c- not everyone is comfortable with using an RSS feed of a Flickr account or a Picasa URLs for sharing photos).
So I'd maybe be prepared to pay a modest fee for (couple of quid a month). But only on the condition that they go ad-free and guarantee not to share ANY personal info with ANY third parties. But they won't do that cos it's easier to sell ads based on details provided by folk who don't really care about any of the above.
"I think a question that needs to be asked of companies such as Apple, who completely outsource their manufacturing to such companies, is why are they still charging the premium price tag for products that only a few years ago were put together by someone who was paid per hour what some of their current staff earn in 2 weeks?"
Same as the trainers argument - If Nike are only paying $1 a day for slave labour, how come trainers are so expensive?
I guess the answer is that "we" pay for the marketing and other guff that provides "us" with cushy office jobs and supports the brands' 'global' appeal. Effectively, the high price is a hidden protectionist subsidy that's rolled into the cost of the product that "we" pay "ourselves".
Reason: If we weren't under the marketing thrall of these 'global' big ticket brands, developing countries would be able to sell equivalent no-brand products at a fraction of the price. Ooooh, cheaper products! Seems like a bonus for us until you realise that no-one would in marketing, branding, advertising, media etc would be in a job due to the lack of need for them.
Meedja is propping up the rich portion of the world under the illusion of growth. Cheap/dispensible labour is propping up the poorer portion of the world, under the illusion that they'll be as 'rich' as us one day. Wrong. The current level of global consumption and inequality is, quite simply, unsustainable. At some indeterminate point in the future we'll 'meet somewhere in the middle', by way of war, policy, or a combination of the two.
It's a mixed up world, eh?
[This is obviously an big-picture aside to the sad and sorry story of a specific death]
Cheers for the (comprehensive!) write-up. You've confirmed my suspicions.
eBay have been playing sellers and buyers off against each other for a while now. Seems like they're going out of their way to shield sellers who manage to artificially inflate their sale prices whilst at the same time squeezing legit, small sale value sellers.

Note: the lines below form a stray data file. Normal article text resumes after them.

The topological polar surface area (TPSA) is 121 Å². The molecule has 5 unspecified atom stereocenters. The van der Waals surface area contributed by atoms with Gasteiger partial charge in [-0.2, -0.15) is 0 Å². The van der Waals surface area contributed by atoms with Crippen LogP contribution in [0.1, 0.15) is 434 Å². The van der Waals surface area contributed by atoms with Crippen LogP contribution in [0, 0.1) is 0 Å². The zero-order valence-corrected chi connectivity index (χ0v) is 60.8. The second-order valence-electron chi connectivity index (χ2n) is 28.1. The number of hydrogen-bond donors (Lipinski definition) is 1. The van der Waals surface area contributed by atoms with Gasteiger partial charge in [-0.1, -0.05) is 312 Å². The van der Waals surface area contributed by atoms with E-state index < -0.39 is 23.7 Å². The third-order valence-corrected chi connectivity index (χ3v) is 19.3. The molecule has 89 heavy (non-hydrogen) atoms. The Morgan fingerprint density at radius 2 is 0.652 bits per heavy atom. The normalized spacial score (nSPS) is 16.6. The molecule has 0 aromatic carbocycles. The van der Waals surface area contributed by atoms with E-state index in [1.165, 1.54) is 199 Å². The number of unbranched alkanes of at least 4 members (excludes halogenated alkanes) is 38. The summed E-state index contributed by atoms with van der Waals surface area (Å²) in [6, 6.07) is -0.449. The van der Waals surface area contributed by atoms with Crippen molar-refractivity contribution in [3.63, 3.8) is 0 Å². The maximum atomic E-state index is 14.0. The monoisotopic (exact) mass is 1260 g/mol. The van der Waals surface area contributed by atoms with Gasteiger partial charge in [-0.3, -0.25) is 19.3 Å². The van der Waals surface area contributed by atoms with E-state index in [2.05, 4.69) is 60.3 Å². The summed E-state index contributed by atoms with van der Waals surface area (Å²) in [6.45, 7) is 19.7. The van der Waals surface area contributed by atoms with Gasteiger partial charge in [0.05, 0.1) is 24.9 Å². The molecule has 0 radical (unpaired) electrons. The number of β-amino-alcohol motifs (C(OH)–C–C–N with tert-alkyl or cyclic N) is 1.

I only buy or sell low value "widgety" items on eBay now. Too much risk for anything else. Besides, Amazon provide better value for selling and buying items that they have listed.
"you will automatically be entered into a draw to win a prize as notified to you in the trial update e-mails... In addition, all applicants for participation in the Trial by the closing date will be entered into a prize draw to win one of 20 £100 gift vouchers."
Potentially not bad. Anyone know what the notified prizes (aside from the 20 vouchers) are? If they were doing a prize draw for a year's free bills or something, I might have found the motivation to dig around for the account and reference numbers required for sign up.
But I'd also need more reassurances of this not being in any way some sly Phorm-esque shenanigans. Trust is easily lost, but hard won.
Besides, my D-Link router falls into the 'other' brand category, which doesn't bode well.
"Xoopit lets you pluck multimedia from your webmail account, before sharing them with friends, colleagues, and world+dog."
How is this in anyway a functional improvement beyond forwarding an email+attachments or posting the attachment to a flickr or facebook account?
Well... I just had a look at the Xoopit webpage and wading through the buzzwords, it would appear to be some form an advanced search/attachment browser.
OK.... I'm using Gmail, and Xoopit works with Gmail. What was that compelling reason to start using Ymail?
And even if I did want to use it, I'd have to question the wisdom of "letting something into my inbox". That may or may not be a valid concern, but at least at the moment I know Google are the only ones trawling my inbox for keywords. Opening the stable door to external apps is just not an appealing prospect.
There is a reason stuff sinks to the depths of my gmail inbox without trace. If it was important, I would have starred it, downloaded and saved it locally, replied to to, it to myself, with a bunch of easily searched for keywords, etc etc etc
And if something does need dredging up, what's wrong with "has:attachment jpg from:Person after:2008/05/22 before:2009/05/22 keyword" etc? (Apart from knowing what the search operators are? - Which is something that Gmail could maybe think about making more accessible.)
Xoopit just seems like a case of an in-elegantly over-engineered solution looking for a problem.
Your phone is a beacon of simplicity and value. Nice choice. But your choice to
a) buy a DSLR, and
b) tell us all about it
was entirely justified because, apparently,
i) you're a serious photograper, and
ii) it's impossible to create anything approaching a worthwhile 2d image on anything with less than a 36 x 24 mm CMOS sensor, 20million pixels and 99x optical zoom
1) done to death before mobiles even existed, and
2) silly and just plain wrong.
-Do you always use a desktop PC because they have more functions and features than laptops?
-Do you always use Word because it has more functions and features than Notepad?
-Do you always write a letter because it allows more functions and features than a text message (from your Motorola F3 or Nokia 1100, presumably)?
No. No you don't. Because you know that different tools are for different jobs.
Tools = DSLR / Compact / Cameraphone / Pencil & Paper.
Tasks = Pro, large print, and arty Images / Decent general photographs / Snapshots / Sketches.
Tools and jobs, guys. Tools and jobs.
So just have a small lie down and get over yourselves and your specific obsession with camera needs/wants/choices. And if you doze off, try not to have nightmares about lomography.